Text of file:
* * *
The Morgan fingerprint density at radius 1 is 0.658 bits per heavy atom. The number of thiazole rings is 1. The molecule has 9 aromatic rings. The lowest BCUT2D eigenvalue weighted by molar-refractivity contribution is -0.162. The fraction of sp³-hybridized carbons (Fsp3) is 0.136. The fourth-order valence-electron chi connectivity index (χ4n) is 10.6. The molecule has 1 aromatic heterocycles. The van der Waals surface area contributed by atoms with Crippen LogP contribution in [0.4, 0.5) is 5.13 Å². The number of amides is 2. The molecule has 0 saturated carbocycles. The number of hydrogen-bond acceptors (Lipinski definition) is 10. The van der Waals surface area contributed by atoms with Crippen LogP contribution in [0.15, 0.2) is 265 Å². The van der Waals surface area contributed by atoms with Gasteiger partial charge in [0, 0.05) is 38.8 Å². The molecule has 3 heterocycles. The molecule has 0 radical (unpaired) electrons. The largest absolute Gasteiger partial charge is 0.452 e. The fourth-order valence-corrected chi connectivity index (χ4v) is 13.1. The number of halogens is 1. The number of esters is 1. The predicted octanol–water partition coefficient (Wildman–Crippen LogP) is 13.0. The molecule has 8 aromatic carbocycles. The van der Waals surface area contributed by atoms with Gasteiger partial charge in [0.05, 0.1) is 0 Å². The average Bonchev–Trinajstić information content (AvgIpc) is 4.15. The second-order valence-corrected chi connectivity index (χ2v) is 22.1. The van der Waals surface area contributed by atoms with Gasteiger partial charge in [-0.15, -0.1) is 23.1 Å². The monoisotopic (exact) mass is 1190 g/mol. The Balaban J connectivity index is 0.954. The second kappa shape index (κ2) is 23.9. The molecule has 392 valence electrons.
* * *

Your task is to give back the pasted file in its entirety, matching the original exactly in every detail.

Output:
The Morgan fingerprint density at radius 1 is 0.658 bits per heavy atom. The number of thiazole rings is 1. The molecule has 9 aromatic rings. The lowest BCUT2D eigenvalue weighted by molar-refractivity contribution is -0.162. The fraction of sp³-hybridized carbons (Fsp3) is 0.136. The fourth-order valence-electron chi connectivity index (χ4n) is 10.6. The molecule has 1 aromatic heterocycles. The van der Waals surface area contributed by atoms with Crippen LogP contribution in [0.4, 0.5) is 5.13 Å². The number of amides is 2. The molecule has 0 saturated carbocycles. The number of hydrogen-bond acceptors (Lipinski definition) is 10. The van der Waals surface area contributed by atoms with Crippen LogP contribution in [0.15, 0.2) is 265 Å². The van der Waals surface area contributed by atoms with Gasteiger partial charge in [0, 0.05) is 38.8 Å². The molecule has 3 heterocycles. The molecule has 0 radical (unpaired) electrons. The largest absolute Gasteiger partial charge is 0.452 e. The fourth-order valence-corrected chi connectivity index (χ4v) is 13.1. The number of halogens is 1. The number of esters is 1. The predicted octanol–water partition coefficient (Wildman–Crippen LogP) is 13.0. The molecule has 8 aromatic carbocycles. The van der Waals surface area contributed by atoms with Gasteiger partial charge in [0.05, 0.1) is 0 Å². The average Bonchev–Trinajstić information content (AvgIpc) is 4.15. The second-order valence-corrected chi connectivity index (χ2v) is 22.1. The van der Waals surface area contributed by atoms with Gasteiger partial charge in [-0.15, -0.1) is 23.1 Å². The monoisotopic (exact) mass is 1190 g/mol. The Balaban J connectivity index is 0.954. The second kappa shape index (κ2) is 23.9. The molecule has 392 valence electrons.